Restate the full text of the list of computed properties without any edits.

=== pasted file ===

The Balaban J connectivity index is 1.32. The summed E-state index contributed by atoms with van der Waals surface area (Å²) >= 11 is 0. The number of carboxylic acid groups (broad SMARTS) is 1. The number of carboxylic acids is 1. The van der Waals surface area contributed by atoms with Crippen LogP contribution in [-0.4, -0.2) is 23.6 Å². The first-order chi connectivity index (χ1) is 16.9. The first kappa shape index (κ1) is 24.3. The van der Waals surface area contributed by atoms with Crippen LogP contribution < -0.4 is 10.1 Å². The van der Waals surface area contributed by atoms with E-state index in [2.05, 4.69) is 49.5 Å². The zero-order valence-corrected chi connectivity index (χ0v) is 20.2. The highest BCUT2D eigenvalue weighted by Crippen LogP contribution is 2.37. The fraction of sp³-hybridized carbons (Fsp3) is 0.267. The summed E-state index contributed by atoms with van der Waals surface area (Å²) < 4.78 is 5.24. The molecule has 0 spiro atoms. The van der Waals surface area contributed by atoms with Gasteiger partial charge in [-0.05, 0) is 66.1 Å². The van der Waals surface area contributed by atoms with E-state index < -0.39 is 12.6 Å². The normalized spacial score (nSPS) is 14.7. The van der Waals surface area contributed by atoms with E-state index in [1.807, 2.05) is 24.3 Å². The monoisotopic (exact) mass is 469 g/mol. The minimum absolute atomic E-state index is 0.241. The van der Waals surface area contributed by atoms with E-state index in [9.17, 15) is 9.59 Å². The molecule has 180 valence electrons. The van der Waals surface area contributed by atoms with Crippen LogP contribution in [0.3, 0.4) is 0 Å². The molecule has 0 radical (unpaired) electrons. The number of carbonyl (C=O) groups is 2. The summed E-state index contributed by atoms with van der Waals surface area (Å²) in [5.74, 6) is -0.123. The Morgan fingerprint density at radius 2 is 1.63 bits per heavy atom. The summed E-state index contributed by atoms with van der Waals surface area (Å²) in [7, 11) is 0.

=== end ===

The Balaban J connectivity index is 1.32. The summed E-state index contributed by atoms with van der Waals surface area (Å²) >= 11 is 0. The number of carboxylic acid groups (broad SMARTS) is 1. The number of carboxylic acids is 1. The van der Waals surface area contributed by atoms with Crippen LogP contribution in [-0.4, -0.2) is 23.6 Å². The first-order chi connectivity index (χ1) is 16.9. The first kappa shape index (κ1) is 24.3. The van der Waals surface area contributed by atoms with Crippen LogP contribution < -0.4 is 10.1 Å². The van der Waals surface area contributed by atoms with E-state index in [2.05, 4.69) is 49.5 Å². The zero-order valence-corrected chi connectivity index (χ0v) is 20.2. The highest BCUT2D eigenvalue weighted by Crippen LogP contribution is 2.37. The fraction of sp³-hybridized carbons (Fsp3) is 0.267. The summed E-state index contributed by atoms with van der Waals surface area (Å²) < 4.78 is 5.24. The molecule has 0 spiro atoms. The van der Waals surface area contributed by atoms with Gasteiger partial charge in [-0.05, 0) is 66.1 Å². The van der Waals surface area contributed by atoms with E-state index < -0.39 is 12.6 Å². The normalized spacial score (nSPS) is 14.7. The van der Waals surface area contributed by atoms with E-state index in [1.807, 2.05) is 24.3 Å². The monoisotopic (exact) mass is 469 g/mol. The minimum absolute atomic E-state index is 0.241. The van der Waals surface area contributed by atoms with E-state index in [9.17, 15) is 9.59 Å². The molecule has 180 valence electrons. The van der Waals surface area contributed by atoms with Crippen LogP contribution in [0.3, 0.4) is 0 Å². The molecule has 0 radical (unpaired) electrons. The number of carbonyl (C=O) groups is 2. The summed E-state index contributed by atoms with van der Waals surface area (Å²) in [5.74, 6) is -0.123. The Morgan fingerprint density at radius 2 is 1.63 bits per heavy atom. The summed E-state index contributed by atoms with van der Waals surface area (Å²) in [7, 11) is 0.